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J2EE Pattern

murls76
Greenhorn

Joined: Dec 17, 2001
Posts: 2
Greetings Mr.Clifford J. Berg,

I would like to know the best pattern that you came across along with the suitable justification for the pattern to be an optimal one. Of course, the patterns were chosen based on the situation/complexity/business need and other performance factors. Cosidering the growing technology on the cutting edge side, which pattern will suit better and can provide optimal solution for any kind of Application development? I mean, a generic pattern. If no pattern exists, will be it be a good idea to develop a generic pattern which can benefit the application developers across the globe?

Friendly regards,
Murali
Ilja Preuss
author
Sheriff

Joined: Jul 11, 2001
Posts: 14112
Sometimes a hammer is better than a screwdriver, sometimes the other way around.

Similarly, they cannot be a "best, generic pattern". There can only be patterns that a good idea to be applied in a specific situation.


The soul is dyed the color of its thoughts. Think only on those things that are in line with your principles and can bear the light of day. The content of your character is your choice. Day by day, what you do is who you become. Your integrity is your destiny - it is the light that guides your way. - Heraclitus
Michael Ernest
High Plains Drifter
Sheriff

Joined: Oct 25, 2000
Posts: 7292

"murls76" -

Please review our site naming policy and alter your display name accordingly. Thanks.


Make visible what, without you, might perhaps never have been seen.
- Robert Bresson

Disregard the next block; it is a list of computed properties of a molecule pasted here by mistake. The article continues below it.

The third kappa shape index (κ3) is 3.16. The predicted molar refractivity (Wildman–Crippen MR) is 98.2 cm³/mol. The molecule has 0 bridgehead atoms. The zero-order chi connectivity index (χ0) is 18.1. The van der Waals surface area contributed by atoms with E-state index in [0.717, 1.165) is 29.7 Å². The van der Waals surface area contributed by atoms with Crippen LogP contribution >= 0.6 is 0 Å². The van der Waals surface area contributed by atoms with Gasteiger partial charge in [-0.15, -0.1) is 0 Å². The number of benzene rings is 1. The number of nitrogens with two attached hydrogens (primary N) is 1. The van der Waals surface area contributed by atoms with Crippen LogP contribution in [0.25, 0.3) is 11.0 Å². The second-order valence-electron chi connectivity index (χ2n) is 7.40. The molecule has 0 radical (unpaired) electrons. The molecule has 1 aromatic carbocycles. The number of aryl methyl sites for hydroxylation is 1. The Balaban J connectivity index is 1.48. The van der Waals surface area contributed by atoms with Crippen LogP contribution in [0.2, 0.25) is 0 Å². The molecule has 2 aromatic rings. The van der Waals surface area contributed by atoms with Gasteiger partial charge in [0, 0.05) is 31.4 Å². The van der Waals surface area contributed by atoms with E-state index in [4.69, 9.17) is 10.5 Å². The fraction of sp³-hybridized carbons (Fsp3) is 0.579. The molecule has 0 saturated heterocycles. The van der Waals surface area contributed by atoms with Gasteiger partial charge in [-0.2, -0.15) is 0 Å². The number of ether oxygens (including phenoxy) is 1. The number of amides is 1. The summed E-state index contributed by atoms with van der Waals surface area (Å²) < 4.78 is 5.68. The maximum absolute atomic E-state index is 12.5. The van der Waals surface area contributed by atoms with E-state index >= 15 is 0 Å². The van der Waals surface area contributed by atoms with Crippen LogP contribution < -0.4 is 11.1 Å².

Cliff Berg
Author
Greenhorn

Joined: Jan 16, 2006
Posts: 22
Hi Murali,

I agree with a poster below that there can be no "best pattern".

However, I will respond by saying that I admire the work done by the Gang of Four, Martin Fowler, and many others.

I think that patterns need to evolve to have a more semantic approach. Most patterns are expressed structurally. E.g., even though the GOF patterns are divided into structural and non-structural patterns, they are all expressed using class diagrams - i.e., structurally. A great many of the most useful patterns are not structural, but are semantic. E.g., many patterns really center around which components should access which other components for various functions. This can be expressed (and should be) without class diagrams.

I think we have a ways to go in terms of a language for expressing truly useful patterns.
Ilja Preuss
author
Sheriff

Joined: Jul 11, 2001
Posts: 14112
Originally posted by Cliff Berg:

I think that patterns need to evolve to have a more semantic approach. Most patterns are expressed structurally. E.g., even though the GOF patterns are divided into structural and non-structural patterns, they are all expressed using class diagrams - i.e., structurally. A great many of the most useful patterns are not structural, but are semantic. E.g., many patterns really center around which components should access which other components for various functions. This can be expressed (and should be) without class diagrams.


I agree with you, although I'm not sure that the class diagrams in the GoF book really were meant to be central to the pattern description. After all, class diagram wise, many of the patterns look very alike, although being totally different in intent. Just contrast Proxy to Decorator...
Don Morgan
Ranch Hand

Joined: Jul 24, 2003
Posts: 84
As others have pointed out, there really is no such thing as the "best" pattern, so I would like to add a twist to the question: what patterns are the most commonly used on real systems?

In no particular order, the most common I have used are the Factory Pattern, Command Pattern, Template Method, MVC and Layers.


Don Morgan, Founder
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subject: J2EE Pattern